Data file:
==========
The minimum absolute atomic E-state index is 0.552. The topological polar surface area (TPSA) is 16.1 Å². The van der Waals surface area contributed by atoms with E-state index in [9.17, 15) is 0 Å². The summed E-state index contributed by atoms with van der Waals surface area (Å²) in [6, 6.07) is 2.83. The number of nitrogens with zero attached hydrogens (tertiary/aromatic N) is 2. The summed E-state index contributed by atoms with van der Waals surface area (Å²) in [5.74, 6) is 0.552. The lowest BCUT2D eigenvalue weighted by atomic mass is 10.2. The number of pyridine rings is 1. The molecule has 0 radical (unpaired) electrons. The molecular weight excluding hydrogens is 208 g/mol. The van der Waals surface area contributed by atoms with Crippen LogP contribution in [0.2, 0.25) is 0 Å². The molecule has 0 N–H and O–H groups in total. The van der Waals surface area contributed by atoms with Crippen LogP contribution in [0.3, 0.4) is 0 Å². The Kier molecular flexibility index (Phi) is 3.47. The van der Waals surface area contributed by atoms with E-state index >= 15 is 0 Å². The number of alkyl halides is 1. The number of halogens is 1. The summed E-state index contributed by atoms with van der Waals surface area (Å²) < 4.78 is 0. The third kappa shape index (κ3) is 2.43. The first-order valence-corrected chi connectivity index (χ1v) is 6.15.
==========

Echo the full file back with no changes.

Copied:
The minimum absolute atomic E-state index is 0.552. The topological polar surface area (TPSA) is 16.1 Å². The van der Waals surface area contributed by atoms with E-state index in [9.17, 15) is 0 Å². The summed E-state index contributed by atoms with van der Waals surface area (Å²) in [6, 6.07) is 2.83. The number of nitrogens with zero attached hydrogens (tertiary/aromatic N) is 2. The summed E-state index contributed by atoms with van der Waals surface area (Å²) in [5.74, 6) is 0.552. The lowest BCUT2D eigenvalue weighted by atomic mass is 10.2. The number of pyridine rings is 1. The molecule has 0 radical (unpaired) electrons. The molecular weight excluding hydrogens is 208 g/mol. The van der Waals surface area contributed by atoms with Crippen LogP contribution in [0.2, 0.25) is 0 Å². The molecule has 0 N–H and O–H groups in total. The van der Waals surface area contributed by atoms with Crippen LogP contribution in [0.3, 0.4) is 0 Å². The Kier molecular flexibility index (Phi) is 3.47. The van der Waals surface area contributed by atoms with E-state index >= 15 is 0 Å². The number of alkyl halides is 1. The number of halogens is 1. The summed E-state index contributed by atoms with van der Waals surface area (Å²) < 4.78 is 0. The third kappa shape index (κ3) is 2.43. The first-order valence-corrected chi connectivity index (χ1v) is 6.15.